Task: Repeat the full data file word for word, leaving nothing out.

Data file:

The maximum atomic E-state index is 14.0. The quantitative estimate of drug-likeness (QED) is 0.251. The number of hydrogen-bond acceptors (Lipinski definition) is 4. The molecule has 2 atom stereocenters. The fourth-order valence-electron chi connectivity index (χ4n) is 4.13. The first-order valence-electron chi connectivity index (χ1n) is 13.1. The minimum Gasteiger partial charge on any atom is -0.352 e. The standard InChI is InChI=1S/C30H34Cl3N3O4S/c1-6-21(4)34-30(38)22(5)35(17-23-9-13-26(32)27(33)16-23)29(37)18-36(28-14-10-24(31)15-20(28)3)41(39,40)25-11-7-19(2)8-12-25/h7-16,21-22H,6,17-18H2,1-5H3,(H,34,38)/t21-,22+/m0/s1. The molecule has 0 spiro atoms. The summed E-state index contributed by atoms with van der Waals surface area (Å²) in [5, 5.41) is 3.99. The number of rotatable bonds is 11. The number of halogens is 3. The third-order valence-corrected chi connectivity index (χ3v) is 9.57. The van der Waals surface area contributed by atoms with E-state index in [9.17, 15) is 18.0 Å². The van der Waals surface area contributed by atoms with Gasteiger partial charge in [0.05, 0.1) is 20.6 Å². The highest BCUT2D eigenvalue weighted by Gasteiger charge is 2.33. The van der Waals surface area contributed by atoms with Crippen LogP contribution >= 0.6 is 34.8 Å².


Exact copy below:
The maximum atomic E-state index is 14.0. The quantitative estimate of drug-likeness (QED) is 0.251. The number of hydrogen-bond acceptors (Lipinski definition) is 4. The molecule has 2 atom stereocenters. The fourth-order valence-electron chi connectivity index (χ4n) is 4.13. The first-order valence-electron chi connectivity index (χ1n) is 13.1. The minimum Gasteiger partial charge on any atom is -0.352 e. The standard InChI is InChI=1S/C30H34Cl3N3O4S/c1-6-21(4)34-30(38)22(5)35(17-23-9-13-26(32)27(33)16-23)29(37)18-36(28-14-10-24(31)15-20(28)3)41(39,40)25-11-7-19(2)8-12-25/h7-16,21-22H,6,17-18H2,1-5H3,(H,34,38)/t21-,22+/m0/s1. The molecule has 0 spiro atoms. The summed E-state index contributed by atoms with van der Waals surface area (Å²) in [5, 5.41) is 3.99. The number of rotatable bonds is 11. The number of halogens is 3. The third-order valence-corrected chi connectivity index (χ3v) is 9.57. The van der Waals surface area contributed by atoms with E-state index in [9.17, 15) is 18.0 Å². The van der Waals surface area contributed by atoms with Gasteiger partial charge in [0.05, 0.1) is 20.6 Å². The highest BCUT2D eigenvalue weighted by Gasteiger charge is 2.33. The van der Waals surface area contributed by atoms with Crippen LogP contribution >= 0.6 is 34.8 Å².